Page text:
Django Settings and Environment Variables

written by Chris Goodwin on 06/09/2023

Configuring a Django project can seem a little daunting, especially when it comes to managing environment-specific settings. For example, you will want to use different settings when developing locally versus settings you may want to have in a staging or production environment.

If we follow the 12-factor principles, it can make that task a little easier. To streamline this process in Django, we can leverage a powerful library called django-environ. In this article, we'll explore how django-environ can help align your Django project with the 12-factor principles by managing environment variables and separating configuration from code.

What are the 12-factor principles?

The 12-factor principles are a set of best practices for building modern, cloud-native applications. They provide guidelines for structuring and managing applications in a scalable, maintainable, and portable manner. One of the key principles is the separation of configuration from code. You can always visit the 12factor website for more information.

Installing django-environ:

Before we dive into the details, let's make sure we have django-environ installed in our Django project. You can install it using pip:

pip install django-environ

Once installed, we're ready to begin the process to enhance our Django project with better configuration management.

Using django-environ

Storing Configuration in Environment Variables:

Instead of hardcoding configuration values in your Django settings file, django-environ allows you to store them in environment variables. This not only adheres to the 12-factor principle of separating configuration from code but also makes it easier to manage different configurations for different environments.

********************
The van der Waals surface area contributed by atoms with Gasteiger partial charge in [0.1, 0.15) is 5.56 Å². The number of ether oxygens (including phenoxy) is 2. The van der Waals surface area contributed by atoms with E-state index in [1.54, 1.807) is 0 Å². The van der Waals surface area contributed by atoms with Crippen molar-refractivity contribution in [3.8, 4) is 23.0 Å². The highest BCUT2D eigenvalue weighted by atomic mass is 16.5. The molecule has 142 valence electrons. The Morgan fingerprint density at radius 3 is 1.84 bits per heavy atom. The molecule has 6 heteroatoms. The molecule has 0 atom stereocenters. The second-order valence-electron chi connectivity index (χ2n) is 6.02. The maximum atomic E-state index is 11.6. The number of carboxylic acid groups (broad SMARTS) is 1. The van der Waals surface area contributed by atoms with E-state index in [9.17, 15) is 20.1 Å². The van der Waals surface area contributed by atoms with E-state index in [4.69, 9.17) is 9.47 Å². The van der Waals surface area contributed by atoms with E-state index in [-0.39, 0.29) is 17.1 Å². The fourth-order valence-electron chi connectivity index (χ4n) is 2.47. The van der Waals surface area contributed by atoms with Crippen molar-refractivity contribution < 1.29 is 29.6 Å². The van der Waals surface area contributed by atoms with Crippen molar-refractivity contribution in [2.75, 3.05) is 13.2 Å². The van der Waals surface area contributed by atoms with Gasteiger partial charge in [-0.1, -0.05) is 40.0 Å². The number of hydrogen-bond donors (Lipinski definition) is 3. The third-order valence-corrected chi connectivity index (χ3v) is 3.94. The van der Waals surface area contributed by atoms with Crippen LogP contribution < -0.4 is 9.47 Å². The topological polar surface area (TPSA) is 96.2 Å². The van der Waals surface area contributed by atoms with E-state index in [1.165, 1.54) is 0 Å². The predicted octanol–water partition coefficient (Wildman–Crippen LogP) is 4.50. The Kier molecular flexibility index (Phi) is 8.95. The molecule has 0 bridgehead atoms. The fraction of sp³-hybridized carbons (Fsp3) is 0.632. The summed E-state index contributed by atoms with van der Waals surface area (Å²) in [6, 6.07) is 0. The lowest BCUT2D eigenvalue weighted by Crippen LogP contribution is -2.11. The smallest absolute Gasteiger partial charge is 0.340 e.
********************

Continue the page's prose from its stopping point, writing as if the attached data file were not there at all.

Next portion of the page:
To get started, create a .env file in your project's root directory. Add your environment-specific configuration variables in the file. For example:

# your local .env file

Loading Configuration from Environment Variables:

Now that we have our configuration stored in environment variables, let's load them into our Django settings. Open your settings file (e.g., and import env from django-environ:

import environ
import os

env = environ.Env(
    # set casting, default value
    DEBUG=(bool, False)

# Set the project base directory
BASE_DIR = os.path.dirname(os.path.dirname(os.path.abspath(__file__)))

# Take environment variables from .env file
environ.Env.read_env(os.path.join(BASE_DIR, '.env'))

# False if not in os.environ because of casting above
DEBUG = env('DEBUG')

# Raises Django's ImproperlyConfigured
# exception if SECRET_KEY not in os.environ

# Parse database connection url strings
# like psql://user:pass@
    # read os.environ['DATABASE_URL'] and raises
    # ImproperlyConfigured exception if not found
    # The db() method is an alias for db_url().
    'default': env.db(),